Money markets draghi threats fail to drag down market rates

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Money markets shrugged off the European Central Bank's latest efforts on Thursday to halt the rise in bank-to-bank borrowing costs, despite sharpened rhetoric and another threat to cut interest rates if needed. Money market rates - the starting point for how much banks charge consumers and firms for loans - have been edging up over recent months as the impact of the rise in global bond yields has been complemented by a steady return of ECB crisis loans. The move is effectively an uncontrolled tightening of euro zone monetary policy and ECB President Mario Draghi came out battling to halt the recent upward trend, after the bank held its main interest rate at 0.5 percent again."We will remain particularly attentive to the implications that these developments may have for the stance of monetary policy," Draghi said."If interest rates developed or money market developments were unwarranted in view of our assessment of medium-term price stability... we stand ready to act."He went on to repeat the threat the ECB could cut rates if things continued but markets appeared unconvinced, with both shorter and medium term rates bouncing back to where they started the news conference after an early dip.

But spot Eonia rates from 1-week to 1-year and euribor futures were all roughly were they were before Draghi spoke once the dust had settled. One-year one-year Eonia rates, which reflect where one-year Eonia contracts are expected to be in one year's time, were last at 0.56 percent, over 20 basis points higher than where they were in July when the ECB introduced its forward guidance plans."Eonia (1-year) sold off a bit when he mentioned lower rates but then it bounced back. If he had said that a couple of months ago it would have rocketed the other way," said one London-based money market trader.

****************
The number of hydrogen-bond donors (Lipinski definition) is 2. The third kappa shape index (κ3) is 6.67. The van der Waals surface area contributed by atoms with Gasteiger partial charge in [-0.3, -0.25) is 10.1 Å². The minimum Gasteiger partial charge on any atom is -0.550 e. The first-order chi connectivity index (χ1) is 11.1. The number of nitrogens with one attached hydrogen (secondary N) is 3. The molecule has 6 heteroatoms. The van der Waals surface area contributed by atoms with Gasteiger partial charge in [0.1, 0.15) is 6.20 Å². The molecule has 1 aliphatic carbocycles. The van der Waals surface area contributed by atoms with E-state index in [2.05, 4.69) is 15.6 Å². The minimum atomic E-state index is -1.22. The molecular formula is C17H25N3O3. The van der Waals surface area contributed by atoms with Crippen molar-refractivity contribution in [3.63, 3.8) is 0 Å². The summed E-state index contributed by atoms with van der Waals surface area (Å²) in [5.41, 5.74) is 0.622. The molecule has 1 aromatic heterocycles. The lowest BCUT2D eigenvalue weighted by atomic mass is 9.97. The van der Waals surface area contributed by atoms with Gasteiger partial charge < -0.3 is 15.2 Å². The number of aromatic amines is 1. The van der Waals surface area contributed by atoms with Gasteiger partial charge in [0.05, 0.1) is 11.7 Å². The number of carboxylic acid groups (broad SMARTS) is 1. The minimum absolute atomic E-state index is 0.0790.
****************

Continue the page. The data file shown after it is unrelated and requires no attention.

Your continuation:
"I think a lot of people have come back from holiday and are dying to doing something and put some risk on so, I do think it will continue unless we get some bad data or maybe what's going on in Syria changes things."STEEP ENOUGH?

With the euro zone economy finally showing signs of improvement, Draghi's options to counter the market move in rates are limited to verbal warnings, analysts say. But some experts also point out that with excess liquidity in the euro zone's banking system at around 240 billion euros , still well above where it normally would start to impact rates, there could be a period of consolidation ahead. Draghi himself stressed on Thursday that in the current climate the sensitive level for excess liquidity may be closer to 100 billion euros than the 200 billion some have used as a reference in the past."The uptick in the longer end of the curve are levels that are still acceptable but I would rather be a seller than a buyer at the moment," said a second, euro zone-based trader."Maybe if excess liquidity got to around 100 billion the short dates would move a little but at the moment I don't expect the curve to steepen much, it is priced in enough."